(reviewed by Cindy Lynn Speer JUL 3, 2004)
"There comes a time when a Santa Ana wind howls hot off the desert, gathering dust and toxic gases in her arms, when she slams into a cold north current over the Santa Ynez Mountains and spills her load against the horizon. At twilight, as the red sky darkens to vermilion, and as luminous white cicatrices streak across the heavens, you have, for a moment, the sense of being in a living, breathing organ."
Frances Oliver is a deathmaiden... she practices the art of easing a person into death, much the way a midwife helps a baby come into life. She does this in a way that is much more like a mystical shaman than a grief councilor... she is able to read energies, to help people tie up loose ends, to smooth the passage into the next world...basically, to help them let go. The first step is to take the hand of the person and place it to her forehead, and what she sees will tell her if they are ready.
When she finds herself by the bed of young Tomás, who is in a coma caused by extreme head trauma, she knows two things...that the reaons that he’s not coming out of his coma is because he’s terrified, and, that it is not his time to die. Innocently, she looks around the room, and noticing the dearth of toys decides that the first step is to bring the boy some cheery things that will help heal his spirit. When she returns, he's dead, and an ambulance arrives soon after to bear Tomás to the operating table; not to save his life, but to take his body apart to save others. Realizing that her profession has been used as a cover up for murder, Frances goes on a journey to find out why... a journey that some very powerful people are willing to do anything to stop.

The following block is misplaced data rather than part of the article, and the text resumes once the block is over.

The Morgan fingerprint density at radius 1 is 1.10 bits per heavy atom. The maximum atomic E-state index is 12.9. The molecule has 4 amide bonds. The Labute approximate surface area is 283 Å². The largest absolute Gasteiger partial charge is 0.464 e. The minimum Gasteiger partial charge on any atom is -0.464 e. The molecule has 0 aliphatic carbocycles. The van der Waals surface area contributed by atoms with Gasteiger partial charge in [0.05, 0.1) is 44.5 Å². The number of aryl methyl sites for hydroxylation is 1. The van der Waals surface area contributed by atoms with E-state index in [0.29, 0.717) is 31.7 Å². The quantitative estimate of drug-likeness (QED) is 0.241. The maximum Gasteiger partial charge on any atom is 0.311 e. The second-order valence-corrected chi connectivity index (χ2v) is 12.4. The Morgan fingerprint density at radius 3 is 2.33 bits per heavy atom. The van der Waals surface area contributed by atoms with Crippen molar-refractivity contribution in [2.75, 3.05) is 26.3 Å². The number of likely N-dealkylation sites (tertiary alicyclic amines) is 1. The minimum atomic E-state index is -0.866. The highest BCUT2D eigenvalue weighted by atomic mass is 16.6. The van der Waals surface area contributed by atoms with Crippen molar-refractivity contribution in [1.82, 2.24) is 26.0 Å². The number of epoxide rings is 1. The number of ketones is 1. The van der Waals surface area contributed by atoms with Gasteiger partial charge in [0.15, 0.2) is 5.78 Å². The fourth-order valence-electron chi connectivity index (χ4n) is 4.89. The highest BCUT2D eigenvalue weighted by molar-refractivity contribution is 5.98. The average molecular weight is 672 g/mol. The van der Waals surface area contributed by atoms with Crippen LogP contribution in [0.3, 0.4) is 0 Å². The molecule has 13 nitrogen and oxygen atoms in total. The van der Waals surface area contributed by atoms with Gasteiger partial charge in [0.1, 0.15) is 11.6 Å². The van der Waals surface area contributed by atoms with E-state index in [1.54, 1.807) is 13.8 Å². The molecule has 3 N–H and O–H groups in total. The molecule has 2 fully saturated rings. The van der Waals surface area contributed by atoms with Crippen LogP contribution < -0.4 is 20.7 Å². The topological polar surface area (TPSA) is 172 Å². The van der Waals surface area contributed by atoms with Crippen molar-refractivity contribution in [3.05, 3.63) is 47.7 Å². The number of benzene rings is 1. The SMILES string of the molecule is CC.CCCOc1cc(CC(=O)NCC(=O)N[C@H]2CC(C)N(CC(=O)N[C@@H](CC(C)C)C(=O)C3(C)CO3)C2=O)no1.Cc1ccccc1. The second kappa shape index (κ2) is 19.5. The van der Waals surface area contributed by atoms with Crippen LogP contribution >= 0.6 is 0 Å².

This is not a particularly comforting book. The plot involves the concept of transplants not as a way to save hundreds of lives, but a way to exploit whatever natural resources that can be found in order to make the most money. When she lists how much replacement parts -- knee joints, hearts, livers -- go for, you don’t find yourself wondering if doctors and hospitals would really use such underhanded means to get these parts, but when are we going to find out about it on the news. It's that believable.
Francisco contrasts two things here...she uses the ancient Mayan/Aztec practice of human sacrifice and blood sacrifice as a comparison point against what the doctors and companies are doing. The imagery of the comparison is woven throughout the book, made more stark when, during one beautifully rendered trip to Mexico, Frances goes to meet the Tarascan people, who may be Tomás’ only surviving family. I loved the trip to Mexico because she captured the beauty of the place while not blinking an eye at the poverty. I could taste the food, smell the gardenias, yet I was always aware of the danger, not just from the people trying to capture/kill Frances, but from the Guerillas and army, who constantly fight each other and don’t seem to care who is caught in between.